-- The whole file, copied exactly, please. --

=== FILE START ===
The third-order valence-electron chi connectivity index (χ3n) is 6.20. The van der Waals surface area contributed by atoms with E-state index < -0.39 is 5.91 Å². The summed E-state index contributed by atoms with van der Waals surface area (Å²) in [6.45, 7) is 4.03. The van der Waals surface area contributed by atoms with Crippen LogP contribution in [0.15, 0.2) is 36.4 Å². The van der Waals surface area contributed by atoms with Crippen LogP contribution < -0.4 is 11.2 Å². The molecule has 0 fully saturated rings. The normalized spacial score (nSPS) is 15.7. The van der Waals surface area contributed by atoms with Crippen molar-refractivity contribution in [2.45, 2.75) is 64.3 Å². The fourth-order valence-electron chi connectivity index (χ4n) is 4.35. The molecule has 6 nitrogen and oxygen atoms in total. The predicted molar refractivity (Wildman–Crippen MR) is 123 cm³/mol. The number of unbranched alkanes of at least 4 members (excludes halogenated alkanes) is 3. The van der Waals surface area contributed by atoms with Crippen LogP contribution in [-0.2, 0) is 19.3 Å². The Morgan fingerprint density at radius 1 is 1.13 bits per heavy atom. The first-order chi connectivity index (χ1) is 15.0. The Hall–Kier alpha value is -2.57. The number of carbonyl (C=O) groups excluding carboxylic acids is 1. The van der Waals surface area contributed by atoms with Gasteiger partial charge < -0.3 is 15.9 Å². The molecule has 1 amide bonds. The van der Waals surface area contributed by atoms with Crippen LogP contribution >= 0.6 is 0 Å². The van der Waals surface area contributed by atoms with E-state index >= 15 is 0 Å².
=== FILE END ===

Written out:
The third-order valence-electron chi connectivity index (χ3n) is 6.20. The van der Waals surface area contributed by atoms with E-state index < -0.39 is 5.91 Å². The summed E-state index contributed by atoms with van der Waals surface area (Å²) in [6.45, 7) is 4.03. The van der Waals surface area contributed by atoms with Crippen LogP contribution in [0.15, 0.2) is 36.4 Å². The van der Waals surface area contributed by atoms with Crippen LogP contribution < -0.4 is 11.2 Å². The molecule has 0 fully saturated rings. The normalized spacial score (nSPS) is 15.7. The van der Waals surface area contributed by atoms with Crippen molar-refractivity contribution in [2.45, 2.75) is 64.3 Å². The fourth-order valence-electron chi connectivity index (χ4n) is 4.35. The molecule has 6 nitrogen and oxygen atoms in total. The predicted molar refractivity (Wildman–Crippen MR) is 123 cm³/mol. The number of unbranched alkanes of at least 4 members (excludes halogenated alkanes) is 3. The van der Waals surface area contributed by atoms with Crippen LogP contribution in [-0.2, 0) is 19.3 Å². The Morgan fingerprint density at radius 1 is 1.13 bits per heavy atom. The first-order chi connectivity index (χ1) is 15.0. The Hall–Kier alpha value is -2.57. The number of carbonyl (C=O) groups excluding carboxylic acids is 1. The van der Waals surface area contributed by atoms with Gasteiger partial charge < -0.3 is 15.9 Å². The molecule has 1 amide bonds. The van der Waals surface area contributed by atoms with Crippen LogP contribution >= 0.6 is 0 Å². The van der Waals surface area contributed by atoms with E-state index >= 15 is 0 Å².